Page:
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Anti-abortion group head asks lawmakers not to repeal Arizona's territorial-era law

Posted 4/16/24

PHOENIX — The head of a key anti-abortion group is warning lawmakers not to repeal the territorial-era law that outlaws all abortions except to save the life of the mother.

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Anti-abortion group head asks lawmakers not to repeal Arizona's territorial-era law


PHOENIX — The head of a key anti-abortion group is warning lawmakers not to repeal the territorial-era law that outlaws all abortions except to save the life of the mother.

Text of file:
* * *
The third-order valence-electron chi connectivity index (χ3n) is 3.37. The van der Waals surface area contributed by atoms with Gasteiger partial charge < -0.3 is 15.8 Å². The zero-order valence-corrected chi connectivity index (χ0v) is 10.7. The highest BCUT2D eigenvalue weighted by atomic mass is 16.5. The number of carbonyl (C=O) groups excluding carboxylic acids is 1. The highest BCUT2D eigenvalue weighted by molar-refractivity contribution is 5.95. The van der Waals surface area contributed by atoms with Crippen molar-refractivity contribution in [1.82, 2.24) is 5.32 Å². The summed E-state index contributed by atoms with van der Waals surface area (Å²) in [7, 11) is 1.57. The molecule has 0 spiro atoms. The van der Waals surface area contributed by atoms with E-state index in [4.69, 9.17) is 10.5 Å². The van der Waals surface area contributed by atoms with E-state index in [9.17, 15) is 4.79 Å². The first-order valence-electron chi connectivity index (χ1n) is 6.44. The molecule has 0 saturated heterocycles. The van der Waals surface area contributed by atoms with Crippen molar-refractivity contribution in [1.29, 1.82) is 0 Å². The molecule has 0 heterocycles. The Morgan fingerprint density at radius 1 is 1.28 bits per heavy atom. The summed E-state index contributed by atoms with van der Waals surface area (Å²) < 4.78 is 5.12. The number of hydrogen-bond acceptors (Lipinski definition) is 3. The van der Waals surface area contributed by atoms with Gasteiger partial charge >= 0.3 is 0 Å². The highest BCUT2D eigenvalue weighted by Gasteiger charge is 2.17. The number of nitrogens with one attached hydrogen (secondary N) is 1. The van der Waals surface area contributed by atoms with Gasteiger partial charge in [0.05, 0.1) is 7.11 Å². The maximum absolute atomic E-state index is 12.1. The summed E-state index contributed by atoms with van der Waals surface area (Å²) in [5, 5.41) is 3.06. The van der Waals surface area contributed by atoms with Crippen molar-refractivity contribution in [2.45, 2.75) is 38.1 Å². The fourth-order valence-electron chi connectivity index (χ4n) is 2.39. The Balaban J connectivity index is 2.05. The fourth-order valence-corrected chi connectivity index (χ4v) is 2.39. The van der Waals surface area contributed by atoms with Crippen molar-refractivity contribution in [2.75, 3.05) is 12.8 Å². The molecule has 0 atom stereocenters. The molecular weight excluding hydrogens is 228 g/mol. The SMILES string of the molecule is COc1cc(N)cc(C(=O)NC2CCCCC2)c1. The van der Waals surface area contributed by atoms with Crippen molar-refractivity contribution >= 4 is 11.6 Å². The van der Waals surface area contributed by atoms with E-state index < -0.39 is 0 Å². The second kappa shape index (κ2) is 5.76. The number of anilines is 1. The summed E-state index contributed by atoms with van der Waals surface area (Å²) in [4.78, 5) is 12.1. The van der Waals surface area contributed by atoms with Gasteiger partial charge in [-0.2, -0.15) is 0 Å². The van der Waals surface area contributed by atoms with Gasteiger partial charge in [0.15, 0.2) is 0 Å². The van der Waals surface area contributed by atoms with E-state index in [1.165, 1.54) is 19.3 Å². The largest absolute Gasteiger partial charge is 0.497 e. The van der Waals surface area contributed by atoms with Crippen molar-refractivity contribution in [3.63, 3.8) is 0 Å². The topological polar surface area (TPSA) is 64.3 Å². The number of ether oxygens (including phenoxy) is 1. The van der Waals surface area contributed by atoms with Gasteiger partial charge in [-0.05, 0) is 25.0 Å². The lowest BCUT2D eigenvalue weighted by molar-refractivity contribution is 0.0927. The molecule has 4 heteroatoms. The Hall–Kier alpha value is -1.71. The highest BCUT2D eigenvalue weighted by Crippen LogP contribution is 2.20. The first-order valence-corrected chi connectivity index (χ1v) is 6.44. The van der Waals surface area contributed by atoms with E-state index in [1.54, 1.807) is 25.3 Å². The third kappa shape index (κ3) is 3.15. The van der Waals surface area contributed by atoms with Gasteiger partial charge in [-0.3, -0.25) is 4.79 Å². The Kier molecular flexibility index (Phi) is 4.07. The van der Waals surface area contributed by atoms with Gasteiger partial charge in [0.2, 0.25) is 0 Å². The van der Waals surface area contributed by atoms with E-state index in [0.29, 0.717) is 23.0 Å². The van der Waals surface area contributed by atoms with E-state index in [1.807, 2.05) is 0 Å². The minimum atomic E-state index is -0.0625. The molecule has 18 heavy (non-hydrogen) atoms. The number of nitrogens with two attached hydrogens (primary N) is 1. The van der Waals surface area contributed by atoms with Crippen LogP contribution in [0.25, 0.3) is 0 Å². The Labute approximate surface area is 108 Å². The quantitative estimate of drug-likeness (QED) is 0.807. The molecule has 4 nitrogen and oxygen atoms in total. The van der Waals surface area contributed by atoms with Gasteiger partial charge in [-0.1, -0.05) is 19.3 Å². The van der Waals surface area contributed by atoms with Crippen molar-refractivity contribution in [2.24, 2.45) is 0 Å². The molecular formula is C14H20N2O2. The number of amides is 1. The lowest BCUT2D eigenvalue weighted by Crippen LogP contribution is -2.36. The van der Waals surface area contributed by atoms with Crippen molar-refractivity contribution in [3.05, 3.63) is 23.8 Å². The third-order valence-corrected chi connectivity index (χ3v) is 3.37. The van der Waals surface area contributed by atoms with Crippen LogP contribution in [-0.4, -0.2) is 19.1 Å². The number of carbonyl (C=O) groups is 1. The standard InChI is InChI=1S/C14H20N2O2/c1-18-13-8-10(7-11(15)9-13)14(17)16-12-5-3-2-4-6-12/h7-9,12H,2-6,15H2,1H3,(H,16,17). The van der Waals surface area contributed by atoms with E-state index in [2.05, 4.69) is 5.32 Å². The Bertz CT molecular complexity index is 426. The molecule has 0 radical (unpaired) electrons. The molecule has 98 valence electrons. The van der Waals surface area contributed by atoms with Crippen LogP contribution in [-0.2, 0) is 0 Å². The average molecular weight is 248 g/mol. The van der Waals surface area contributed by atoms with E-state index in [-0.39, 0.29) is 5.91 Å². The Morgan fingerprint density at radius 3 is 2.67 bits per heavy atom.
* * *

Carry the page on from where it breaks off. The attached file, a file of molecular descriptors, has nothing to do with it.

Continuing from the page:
The message from Cathi Herrod, president of the Center for Arizona Policy, is aimed at legislators who got elected in 2022 after stating they were against abortions except to save the life of the mother.

That was simply an academic question at the time. While the U.S. Supreme Court had overturned the 1973 ruling Roe v. Wade and its constitutional right of women to terminate a pregnancy, Arizona was governed by a state law, passed earlier in the year, allowing the procedure until the 15th week of pregnancy.

But all that changed last week when the Arizona Supreme Court concluded the old law superseded the newer one. That started a clock running that could reinstate the original law as early as this coming Monday.

More to the point, her message comes as lawmakers convene Wednesday to consider a proposal to repeal the old law, leaving the newer one — and its 15-week limit — in place.

Herrod, whose organization through its political arm has endorsed candidates, made it clear she believes anyone who votes for repeal will face political consequences in the 2024 election.